PHOENIX RISING by CHESTER ROSIE
GRADE - MERIT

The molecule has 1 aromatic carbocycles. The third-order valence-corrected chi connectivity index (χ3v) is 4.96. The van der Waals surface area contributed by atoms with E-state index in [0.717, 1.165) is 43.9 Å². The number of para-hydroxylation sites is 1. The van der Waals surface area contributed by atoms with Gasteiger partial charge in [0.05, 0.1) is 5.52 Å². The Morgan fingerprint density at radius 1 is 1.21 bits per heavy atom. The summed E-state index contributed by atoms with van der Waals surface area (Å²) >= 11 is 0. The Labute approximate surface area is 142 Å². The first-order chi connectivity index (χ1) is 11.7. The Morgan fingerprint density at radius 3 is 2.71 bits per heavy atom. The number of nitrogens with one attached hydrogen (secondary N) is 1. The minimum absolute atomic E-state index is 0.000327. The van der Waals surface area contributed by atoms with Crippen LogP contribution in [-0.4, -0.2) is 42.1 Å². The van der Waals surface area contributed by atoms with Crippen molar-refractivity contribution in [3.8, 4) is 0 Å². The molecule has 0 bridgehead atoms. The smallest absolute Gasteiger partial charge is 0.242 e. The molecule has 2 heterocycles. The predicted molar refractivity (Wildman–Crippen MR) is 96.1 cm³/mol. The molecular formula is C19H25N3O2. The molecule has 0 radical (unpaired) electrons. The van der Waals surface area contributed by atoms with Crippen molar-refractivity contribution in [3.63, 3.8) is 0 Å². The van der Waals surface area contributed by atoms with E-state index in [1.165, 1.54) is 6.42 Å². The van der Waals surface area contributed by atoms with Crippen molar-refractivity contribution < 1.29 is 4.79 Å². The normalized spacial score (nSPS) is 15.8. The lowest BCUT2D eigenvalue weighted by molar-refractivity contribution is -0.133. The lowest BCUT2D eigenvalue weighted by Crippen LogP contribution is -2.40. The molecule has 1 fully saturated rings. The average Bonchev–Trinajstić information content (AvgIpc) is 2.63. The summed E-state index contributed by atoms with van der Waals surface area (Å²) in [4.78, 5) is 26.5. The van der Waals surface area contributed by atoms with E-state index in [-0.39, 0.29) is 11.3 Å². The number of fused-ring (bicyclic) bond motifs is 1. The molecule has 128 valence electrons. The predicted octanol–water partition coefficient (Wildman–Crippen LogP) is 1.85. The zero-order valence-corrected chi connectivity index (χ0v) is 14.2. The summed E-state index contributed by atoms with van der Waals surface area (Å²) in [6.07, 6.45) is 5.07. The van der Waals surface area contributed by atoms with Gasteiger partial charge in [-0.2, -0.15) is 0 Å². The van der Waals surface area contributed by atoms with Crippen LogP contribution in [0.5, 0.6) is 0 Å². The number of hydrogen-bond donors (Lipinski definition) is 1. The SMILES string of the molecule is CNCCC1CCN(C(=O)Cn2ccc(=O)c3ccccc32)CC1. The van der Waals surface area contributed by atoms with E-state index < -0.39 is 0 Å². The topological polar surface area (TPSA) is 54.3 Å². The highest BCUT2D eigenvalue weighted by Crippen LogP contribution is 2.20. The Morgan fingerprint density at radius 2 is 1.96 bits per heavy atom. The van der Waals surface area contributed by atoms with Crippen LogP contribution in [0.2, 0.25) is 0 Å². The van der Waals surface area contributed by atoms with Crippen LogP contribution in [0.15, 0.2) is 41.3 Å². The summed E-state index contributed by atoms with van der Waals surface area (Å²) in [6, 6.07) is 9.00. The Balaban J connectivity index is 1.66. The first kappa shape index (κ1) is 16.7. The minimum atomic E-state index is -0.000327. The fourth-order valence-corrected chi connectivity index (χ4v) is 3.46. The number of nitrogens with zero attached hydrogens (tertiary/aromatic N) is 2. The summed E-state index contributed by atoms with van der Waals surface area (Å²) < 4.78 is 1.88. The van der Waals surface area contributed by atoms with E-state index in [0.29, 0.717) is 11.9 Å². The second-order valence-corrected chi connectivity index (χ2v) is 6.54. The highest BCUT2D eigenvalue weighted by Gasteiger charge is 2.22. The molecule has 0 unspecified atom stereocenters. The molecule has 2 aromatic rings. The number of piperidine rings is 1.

An imaginative title for this Gannet landing, that is from the 'decisive moment' school of photography, within the framework of 'seeing eye"; as distinct from' creative" or 'photo-journalism' etc. Let us look at decisive moment, choice of aperture and shutter speed and iso , 3 elements contributing to correct exposure. Then composition, or structure of the image. Was this the best moment ? I think a moment before the main subject lowered below the horizon of the colony, whilst it was still outlined against the plain sky, would have been a better moment. Or even as it came into a field of in focus gannets within the plain in which it was to land may have been a choice, as well. The use of aperture over depth of field has assisted in isolating the bird from the background of confusing gannets, perhaps an even larger aperture may have assisted further in this area, but a compensatory reduction in ISO would have been necessary, as the 2000th of sec shutter speed used has frozen the action sufficiently, and higher speed may have frozen the fluttering feathers into a sculpture. like effect.. The attitude of the landing bird is good , the unconcerned nature of the colony of birds reflecting the normality of this procedure. Because of the fresnel lens design of our viewfinders, with its bulls-eye concept; it is difficult to compose such action shots, within the viewfinder. At the time of taking, therefore, it is necessary to leave sufficient room around the subject matter, to be able to crop at a later stage. The modern cameras have sufficient pixel range, to allow quite a bit of cropping from the 'original take'.So always allow room around such subjects as birds in flight, to be able to crop to a better, construction. Here I suggest a crop from the right , nearer to a square format. I would then suggest applying a vignette to the bird slightly darkening the four corners of the image to concentrate ever so slightly on the bird. I will give instructions for vignetting in a letter to the club. I include a crude replacement of the bird ( in my modifications folder), suggesting a more decisive moment thus showing separation of this bird from the colony; it is diagrammatic only, and I am not suggesting this is a complete proper image. I congratulate you on your skills as a younger photographer, and am sure your future is promising in this field.